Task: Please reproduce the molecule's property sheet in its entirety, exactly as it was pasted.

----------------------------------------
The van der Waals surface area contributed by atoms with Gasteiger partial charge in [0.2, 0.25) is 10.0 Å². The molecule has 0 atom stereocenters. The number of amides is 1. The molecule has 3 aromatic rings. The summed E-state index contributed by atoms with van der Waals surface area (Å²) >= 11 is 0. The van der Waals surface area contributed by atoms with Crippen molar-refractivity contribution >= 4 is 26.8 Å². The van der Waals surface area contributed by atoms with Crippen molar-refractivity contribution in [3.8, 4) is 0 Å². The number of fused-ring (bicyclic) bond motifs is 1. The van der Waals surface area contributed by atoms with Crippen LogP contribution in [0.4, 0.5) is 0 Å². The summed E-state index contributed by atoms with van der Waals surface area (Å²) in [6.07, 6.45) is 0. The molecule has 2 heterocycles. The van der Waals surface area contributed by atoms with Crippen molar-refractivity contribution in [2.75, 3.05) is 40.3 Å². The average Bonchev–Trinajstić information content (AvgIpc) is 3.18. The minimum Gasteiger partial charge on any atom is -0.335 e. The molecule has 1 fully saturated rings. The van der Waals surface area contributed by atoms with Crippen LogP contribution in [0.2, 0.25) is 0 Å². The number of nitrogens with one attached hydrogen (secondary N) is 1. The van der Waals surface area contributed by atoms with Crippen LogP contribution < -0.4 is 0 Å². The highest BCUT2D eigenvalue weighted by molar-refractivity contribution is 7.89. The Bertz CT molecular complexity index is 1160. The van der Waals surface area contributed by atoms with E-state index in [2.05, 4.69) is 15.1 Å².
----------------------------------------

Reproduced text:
The van der Waals surface area contributed by atoms with Gasteiger partial charge in [0.2, 0.25) is 10.0 Å². The molecule has 0 atom stereocenters. The number of amides is 1. The molecule has 3 aromatic rings. The summed E-state index contributed by atoms with van der Waals surface area (Å²) >= 11 is 0. The van der Waals surface area contributed by atoms with Crippen molar-refractivity contribution >= 4 is 26.8 Å². The van der Waals surface area contributed by atoms with Crippen molar-refractivity contribution in [3.8, 4) is 0 Å². The number of fused-ring (bicyclic) bond motifs is 1. The van der Waals surface area contributed by atoms with Crippen LogP contribution in [0.4, 0.5) is 0 Å². The summed E-state index contributed by atoms with van der Waals surface area (Å²) in [6.07, 6.45) is 0. The molecule has 2 heterocycles. The van der Waals surface area contributed by atoms with Crippen molar-refractivity contribution in [2.75, 3.05) is 40.3 Å². The average Bonchev–Trinajstić information content (AvgIpc) is 3.18. The minimum Gasteiger partial charge on any atom is -0.335 e. The molecule has 1 fully saturated rings. The van der Waals surface area contributed by atoms with Crippen LogP contribution in [0.2, 0.25) is 0 Å². The number of nitrogens with one attached hydrogen (secondary N) is 1. The van der Waals surface area contributed by atoms with Crippen LogP contribution < -0.4 is 0 Å². The highest BCUT2D eigenvalue weighted by molar-refractivity contribution is 7.89. The Bertz CT molecular complexity index is 1160. The van der Waals surface area contributed by atoms with E-state index in [2.05, 4.69) is 15.1 Å².